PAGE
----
[FRIAM] Predictive coding basedon deep learning

Marcus Daniels marcus at snoutfarm.com
Mon Jul 29 15:44:41 EDT 2019

There is a sense in which even professionals can become helpless to the state-of-the-art in any field.   For example, if Matlab or Mathematica don’t make it easy, then don’t even try.   Or if a compiler produces slow code, change the source code of the program until it does produce optimal code rather than fixing the compiler.    When there is no technology, people accept that they have to figure things in out.   A problem has to be very serious to motivate the investment in literacy to get over an energy barrier introduced by tried-and-true but never perfect technology, and increasingly, only specialists make that investment.   That said, having no technology is a ridiculous solution to the problem.

From: Friam <friam-bounces at redfish.com> on behalf of Gary Schiltz <gary at naturesvisualarts.com>
Reply-To: The Friday Morning Applied Complexity Coffee Group <friam at redfish.com>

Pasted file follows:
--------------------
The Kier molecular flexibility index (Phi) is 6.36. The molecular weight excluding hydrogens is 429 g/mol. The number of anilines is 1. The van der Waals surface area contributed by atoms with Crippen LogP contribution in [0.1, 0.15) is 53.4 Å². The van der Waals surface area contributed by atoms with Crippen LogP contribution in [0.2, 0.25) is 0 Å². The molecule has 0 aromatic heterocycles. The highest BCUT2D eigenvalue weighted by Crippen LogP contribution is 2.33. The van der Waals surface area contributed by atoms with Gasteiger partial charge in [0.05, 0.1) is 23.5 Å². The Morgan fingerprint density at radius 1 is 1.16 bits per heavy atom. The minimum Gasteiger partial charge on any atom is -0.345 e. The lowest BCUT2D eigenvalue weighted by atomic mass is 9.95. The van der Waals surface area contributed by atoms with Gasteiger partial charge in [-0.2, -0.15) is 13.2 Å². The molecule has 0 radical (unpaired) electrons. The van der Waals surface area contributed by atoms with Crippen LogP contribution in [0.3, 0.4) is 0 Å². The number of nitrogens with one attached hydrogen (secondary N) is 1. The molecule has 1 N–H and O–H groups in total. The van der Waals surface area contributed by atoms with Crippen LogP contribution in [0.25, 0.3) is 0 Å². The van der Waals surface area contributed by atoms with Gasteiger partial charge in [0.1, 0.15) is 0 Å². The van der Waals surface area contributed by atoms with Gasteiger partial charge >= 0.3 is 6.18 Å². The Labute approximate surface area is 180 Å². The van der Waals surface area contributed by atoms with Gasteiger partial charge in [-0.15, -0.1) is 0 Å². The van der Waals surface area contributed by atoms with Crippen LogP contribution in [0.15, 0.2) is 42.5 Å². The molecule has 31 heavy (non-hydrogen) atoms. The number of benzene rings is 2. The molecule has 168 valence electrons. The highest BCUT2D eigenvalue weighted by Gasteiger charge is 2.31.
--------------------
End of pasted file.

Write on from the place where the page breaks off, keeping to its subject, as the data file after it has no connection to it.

Date: Monday, July 29, 2019 at 12:33 PM
To: The Friday Morning Applied Complexity Coffee Group <friam at redfish.com>
Subject: Re: [FRIAM] Predictive coding basedon deep learning

Boy howdy (I've always wanted to say that) does that ring true here in Ecuador. There are just so many things that I took for granted back in the USA that I can't get here, be it technology, tools, food ingredients. If something I brought from there breaks, I make sure to tear it apart to see if it is something I can fabricate from what I can get here. It really pays to be a Jack/Jill of all trades. I've come to appreciate the value of knowing a little of everything, and not much of anything in particular.

On Mon, Jul 29, 2019 at 1:29 PM Marcus Daniels <marcus at snoutfarm.com<mailto:marcus at snoutfarm.com>> wrote:

Steve writes:

< What I'm trying to expose is the meta-heuristic of being a facile model builder/adopter/fitter... and how our technological prosthetics (precut colored plexiglass and stain-by-number patterns or GPS/routing systems that present opaque-to-the-user preferences or predictive SDE programming environments).  >

When technology doesn’t work, take it apart and figure out what is wrong with it or how it could be improved.    Human experts, or skilled practitioners, can hurt more they help because they have no incentive to unpack their expertise into reusable automated systems.   The trick is to look at skills as technology and to be facile evolving the technology.

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